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Fostering Human Trafficking - Social Workology

Fostering Human Trafficking

Over the last couple years, the global perception of prostitution has shifted. It’s moved from away from the black and white thinking that plagued sex workers who chose it and those forced into human trafficking. I am saying that sex work is voluntary for some, they chose it as work. Their body, their choice but for others, it is not voluntary. This can be a controversial statement depending on the audience.

Pimps are human traffickers

In complete stereotypical fashion, my first thought was always pimps and sex workers, it’s just a business relationship. Never thought twice about it, until I became a social worker. After learning more about prostitution and all the different types, I began to view the “classic” pimp and sex worker relationship very differently. My current perception is that a pimp is a human trafficker. I had never thought about it that way until a training on human trafficking that highlighted the dynamics of the relationship that prevents sex work in that capacity from ever being competely voluntary.

This is not a simple business relationship, the worker is not a contract employee. Sex workers are obligated to bring money back to their pimps. Forced to where when they may not want to. Once force enters into the dynamic of the relationship, it can no longer voluntary. Pimps use emotional abuse, physical assault, threats, and other types of manipulations to make money off the back of the sex worker.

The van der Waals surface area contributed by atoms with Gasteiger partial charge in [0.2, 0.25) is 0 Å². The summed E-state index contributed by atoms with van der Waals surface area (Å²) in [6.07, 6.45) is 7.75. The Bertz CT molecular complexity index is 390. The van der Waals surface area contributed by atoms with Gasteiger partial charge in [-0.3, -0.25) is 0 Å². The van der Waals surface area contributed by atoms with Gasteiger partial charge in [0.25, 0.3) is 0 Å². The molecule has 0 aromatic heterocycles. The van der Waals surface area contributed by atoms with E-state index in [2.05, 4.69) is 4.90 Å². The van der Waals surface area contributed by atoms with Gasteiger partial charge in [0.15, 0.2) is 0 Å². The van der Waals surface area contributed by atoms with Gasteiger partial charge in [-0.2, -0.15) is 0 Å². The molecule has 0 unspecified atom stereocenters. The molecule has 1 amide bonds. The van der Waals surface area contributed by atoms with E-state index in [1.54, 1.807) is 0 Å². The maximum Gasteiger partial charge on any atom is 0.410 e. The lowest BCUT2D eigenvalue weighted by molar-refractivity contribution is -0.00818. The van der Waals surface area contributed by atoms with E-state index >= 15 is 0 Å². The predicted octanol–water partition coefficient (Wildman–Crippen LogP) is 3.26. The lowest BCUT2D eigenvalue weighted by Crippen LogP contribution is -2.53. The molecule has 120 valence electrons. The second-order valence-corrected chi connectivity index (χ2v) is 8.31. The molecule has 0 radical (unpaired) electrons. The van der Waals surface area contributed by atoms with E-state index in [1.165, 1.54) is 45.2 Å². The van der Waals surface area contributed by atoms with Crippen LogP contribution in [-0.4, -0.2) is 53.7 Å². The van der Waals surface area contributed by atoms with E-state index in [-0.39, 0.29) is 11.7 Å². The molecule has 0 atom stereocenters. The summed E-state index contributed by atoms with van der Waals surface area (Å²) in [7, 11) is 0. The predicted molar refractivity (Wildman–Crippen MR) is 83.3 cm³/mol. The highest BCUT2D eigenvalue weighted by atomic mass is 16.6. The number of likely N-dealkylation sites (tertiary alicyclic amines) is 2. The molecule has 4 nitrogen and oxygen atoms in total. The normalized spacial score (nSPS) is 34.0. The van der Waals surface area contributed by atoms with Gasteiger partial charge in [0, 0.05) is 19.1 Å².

Trafficking Former Foster Youth

Youth with foster care experience have higher rates of sex trafficking than the average person. Traffickers use the guise of love and family to suck these youth into working for them. Names like “Daddy” help to illicit the feelings of families. For a youth who lacked substantial love and support, this is a perfect storm. These youth are particularly fearful of losing people in their life, even dangerous ones. This is why many of the youth don’t even recognize that they are being trafficked. Daddy loves them, Daddy is there for them, and Daddy will do anything to protect them; who case if they have to sleep with a few people or recruit other girls for them. Knowing the signs is half the battle.

Prosecuting and convicting traffickers is also a huge struggle. of these toxic dynamics that the pimp plays. I’ve had youth who’s pimps were picked up for physically attacking them and posted all of their social media “Bring Daddy Home”. They put up with physical abuse, emotional abuse, and maltreatment because it’s better to have “family” than to not. Classic domestic violence cycle.

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As a Licensed Clinical Social Worker, I often view the world through this lens. Social work shapes how I interact and understand every part of my life. Through social justice, policy, and even my own parenting, I am guided to view the world as a social worker.

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